The good news is, there are things you can do to ease your sexual anxiety and overcome it. Dr. Hertlein shares five ways for getting a handle on your anxiety around sex.
1. GO SLOW
Patience is key if you want to make your sexual anxiety a thing of the past, so you need to forget about trying to prioritize your own orgasm for now. "Try to move away from making sex a goal-oriented experience," says Dr. Hertlein. "It’s about taking your time, enjoying each other and finding intimacy and connection. Not only will this take the pressure off yourself and your partner, but it’s also a chance to learn what you find sensual. Think of it as a blank slate. This is a chance to explore what you enjoy without the time pressure or end goal."
2. IMPROVE YOUR LIFESTYLE
Constantly rushing about during the day? It won't be helping things at night. "Our life events can sometimes cause us to feel stressed or anxious, leaving our minds running even when we’re trying to relax," says Dr. Hertlein. "You might experience stress or anxiety because of something that happened at work, an argument with your family, or perhaps something else. Unfortunately, we cannot always take the stress out of our lives, but you can make lifestyle changes to help with how you deal with them."
Luckily, the best ways are the easiest to implement. "Some of my best advice is to make sure you’re getting the advised seven to eight hours sleep every night as you sleep can really affect your sex life. And make sure you're having a healthy balanced diet, and regular exercise even if it’s just an hour of walking per day. These lifestyle changes sound simple, but they enable us to put our best selves forward to deal with whatever life throws at us – and are an easy win if you want to know how to have good sex again," says Dr. Hertlein.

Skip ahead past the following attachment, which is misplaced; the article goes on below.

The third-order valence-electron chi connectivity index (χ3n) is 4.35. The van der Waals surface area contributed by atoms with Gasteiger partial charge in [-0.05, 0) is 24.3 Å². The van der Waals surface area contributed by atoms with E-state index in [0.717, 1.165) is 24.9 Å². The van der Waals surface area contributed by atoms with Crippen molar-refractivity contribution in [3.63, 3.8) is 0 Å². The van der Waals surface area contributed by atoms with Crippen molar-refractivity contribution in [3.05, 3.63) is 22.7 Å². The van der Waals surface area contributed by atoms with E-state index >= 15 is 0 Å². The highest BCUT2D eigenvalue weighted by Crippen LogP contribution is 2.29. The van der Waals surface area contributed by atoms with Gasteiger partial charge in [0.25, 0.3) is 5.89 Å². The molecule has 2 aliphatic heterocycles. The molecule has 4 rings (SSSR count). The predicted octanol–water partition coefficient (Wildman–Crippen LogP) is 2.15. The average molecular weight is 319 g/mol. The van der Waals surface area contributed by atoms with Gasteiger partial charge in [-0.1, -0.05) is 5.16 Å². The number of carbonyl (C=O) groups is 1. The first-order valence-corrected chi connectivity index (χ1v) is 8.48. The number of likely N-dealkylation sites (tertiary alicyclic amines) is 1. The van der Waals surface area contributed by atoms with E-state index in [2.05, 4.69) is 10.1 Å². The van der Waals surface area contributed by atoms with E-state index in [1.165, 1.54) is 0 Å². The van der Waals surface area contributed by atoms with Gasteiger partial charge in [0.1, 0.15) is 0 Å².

3. BE MORE MINDFUL
Feelings of panic rising? "Move away from focusing on the anxiety around our body and sex," says Dr. Hertlein. "General anxiety reducing strategies include mindfulness, breathing, and getting grounded. There are many resources, books, and apps that can help you to become more grounded and less anxious." But make sure you stick with them. "It helps if you do them for a period of time," adds Dr. Hertlein.
You could also try and join a program or sign up for an app that will lead through techniques to help sexual anxiety and will support your overall sexual wellbeing.
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4. TALK TO YOUR PARTNER
Never hide the fact that you're feeling anxious around sex – speak up, however embarrassed you feel. "Anxiety in your relationship is likely not a comfortable thing," says Dr. Hertlein. "But, it may be helpful to talk to your partner about your anxieties, especially if your initial reaction is to avoid sex. This will help them understand what you’re experiencing so you can work through it together. The more clarity and communication you have around the topic, the easier it will be for you to work through it together."
5. GET PROFESSIONAL HELP
"Finally, if you're still experiencing issues with your body or sex after trying these techniques, it’s important to talk with your doctor," says Dr. Hertlein. "It might be the result of an underlying health condition or a result of medication you’re taking."
And don't be scared about talking to a sex therapist on your own, or having sex therapy with your partner – both could help.
"Seek out help," says Dr. Hertlein. "Therapy for anxiety-reduction or a therapist who specializes in sexual health and couples therapy can be a life-changing method of support. Don’t suffer in silence."